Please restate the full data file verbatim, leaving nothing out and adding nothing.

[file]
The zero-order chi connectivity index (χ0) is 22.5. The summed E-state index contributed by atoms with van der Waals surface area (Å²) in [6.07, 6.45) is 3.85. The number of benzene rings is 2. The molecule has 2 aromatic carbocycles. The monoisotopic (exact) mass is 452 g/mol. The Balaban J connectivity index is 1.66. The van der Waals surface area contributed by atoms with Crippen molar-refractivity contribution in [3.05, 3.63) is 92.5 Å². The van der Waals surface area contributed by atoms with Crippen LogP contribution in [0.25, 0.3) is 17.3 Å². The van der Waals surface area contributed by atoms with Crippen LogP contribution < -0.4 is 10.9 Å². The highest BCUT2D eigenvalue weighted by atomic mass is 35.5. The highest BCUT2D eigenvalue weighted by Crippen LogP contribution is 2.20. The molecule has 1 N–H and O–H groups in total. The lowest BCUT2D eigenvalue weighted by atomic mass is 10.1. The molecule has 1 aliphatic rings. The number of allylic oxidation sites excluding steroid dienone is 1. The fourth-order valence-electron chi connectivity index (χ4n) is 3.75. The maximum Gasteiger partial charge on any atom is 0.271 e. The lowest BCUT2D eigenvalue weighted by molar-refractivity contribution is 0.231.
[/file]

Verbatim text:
The zero-order chi connectivity index (χ0) is 22.5. The summed E-state index contributed by atoms with van der Waals surface area (Å²) in [6.07, 6.45) is 3.85. The number of benzene rings is 2. The molecule has 2 aromatic carbocycles. The monoisotopic (exact) mass is 452 g/mol. The Balaban J connectivity index is 1.66. The van der Waals surface area contributed by atoms with Crippen molar-refractivity contribution in [3.05, 3.63) is 92.5 Å². The van der Waals surface area contributed by atoms with Crippen LogP contribution in [0.25, 0.3) is 17.3 Å². The van der Waals surface area contributed by atoms with Crippen LogP contribution < -0.4 is 10.9 Å². The highest BCUT2D eigenvalue weighted by atomic mass is 35.5. The highest BCUT2D eigenvalue weighted by Crippen LogP contribution is 2.20. The molecule has 1 N–H and O–H groups in total. The lowest BCUT2D eigenvalue weighted by atomic mass is 10.1. The molecule has 1 aliphatic rings. The number of allylic oxidation sites excluding steroid dienone is 1. The fourth-order valence-electron chi connectivity index (χ4n) is 3.75. The maximum Gasteiger partial charge on any atom is 0.271 e. The lowest BCUT2D eigenvalue weighted by molar-refractivity contribution is 0.231.